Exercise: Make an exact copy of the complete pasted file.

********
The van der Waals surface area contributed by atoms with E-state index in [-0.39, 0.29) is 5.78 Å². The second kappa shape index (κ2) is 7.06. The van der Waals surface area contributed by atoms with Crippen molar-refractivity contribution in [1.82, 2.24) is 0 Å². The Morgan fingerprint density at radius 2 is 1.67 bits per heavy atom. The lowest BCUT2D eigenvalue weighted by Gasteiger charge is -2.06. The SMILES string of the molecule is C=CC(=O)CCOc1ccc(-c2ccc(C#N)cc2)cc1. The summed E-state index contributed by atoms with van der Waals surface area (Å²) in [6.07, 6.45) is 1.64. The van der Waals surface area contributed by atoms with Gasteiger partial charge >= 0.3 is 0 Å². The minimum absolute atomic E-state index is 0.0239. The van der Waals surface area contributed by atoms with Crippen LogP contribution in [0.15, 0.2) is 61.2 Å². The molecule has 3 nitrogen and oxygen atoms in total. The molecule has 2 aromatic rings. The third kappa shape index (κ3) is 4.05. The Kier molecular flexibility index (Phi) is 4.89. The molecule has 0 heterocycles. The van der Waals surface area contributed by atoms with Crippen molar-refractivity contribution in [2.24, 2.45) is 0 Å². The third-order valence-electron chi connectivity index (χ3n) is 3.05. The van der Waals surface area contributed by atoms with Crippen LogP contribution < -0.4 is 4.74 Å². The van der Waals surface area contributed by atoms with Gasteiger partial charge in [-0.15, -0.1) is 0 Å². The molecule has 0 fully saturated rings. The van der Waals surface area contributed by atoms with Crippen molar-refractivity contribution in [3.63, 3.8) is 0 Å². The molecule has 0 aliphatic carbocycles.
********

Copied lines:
The van der Waals surface area contributed by atoms with E-state index in [-0.39, 0.29) is 5.78 Å². The second kappa shape index (κ2) is 7.06. The van der Waals surface area contributed by atoms with Crippen molar-refractivity contribution in [1.82, 2.24) is 0 Å². The Morgan fingerprint density at radius 2 is 1.67 bits per heavy atom. The lowest BCUT2D eigenvalue weighted by Gasteiger charge is -2.06. The SMILES string of the molecule is C=CC(=O)CCOc1ccc(-c2ccc(C#N)cc2)cc1. The summed E-state index contributed by atoms with van der Waals surface area (Å²) in [6.07, 6.45) is 1.64. The van der Waals surface area contributed by atoms with Gasteiger partial charge >= 0.3 is 0 Å². The minimum absolute atomic E-state index is 0.0239. The van der Waals surface area contributed by atoms with Crippen LogP contribution in [0.15, 0.2) is 61.2 Å². The molecule has 3 nitrogen and oxygen atoms in total. The molecule has 2 aromatic rings. The third kappa shape index (κ3) is 4.05. The Kier molecular flexibility index (Phi) is 4.89. The molecule has 0 heterocycles. The van der Waals surface area contributed by atoms with Crippen molar-refractivity contribution in [2.24, 2.45) is 0 Å². The third-order valence-electron chi connectivity index (χ3n) is 3.05. The van der Waals surface area contributed by atoms with Crippen LogP contribution < -0.4 is 4.74 Å². The van der Waals surface area contributed by atoms with Gasteiger partial charge in [-0.15, -0.1) is 0 Å². The molecule has 0 fully saturated rings. The van der Waals surface area contributed by atoms with Crippen molar-refractivity contribution in [3.63, 3.8) is 0 Å². The molecule has 0 aliphatic carbocycles.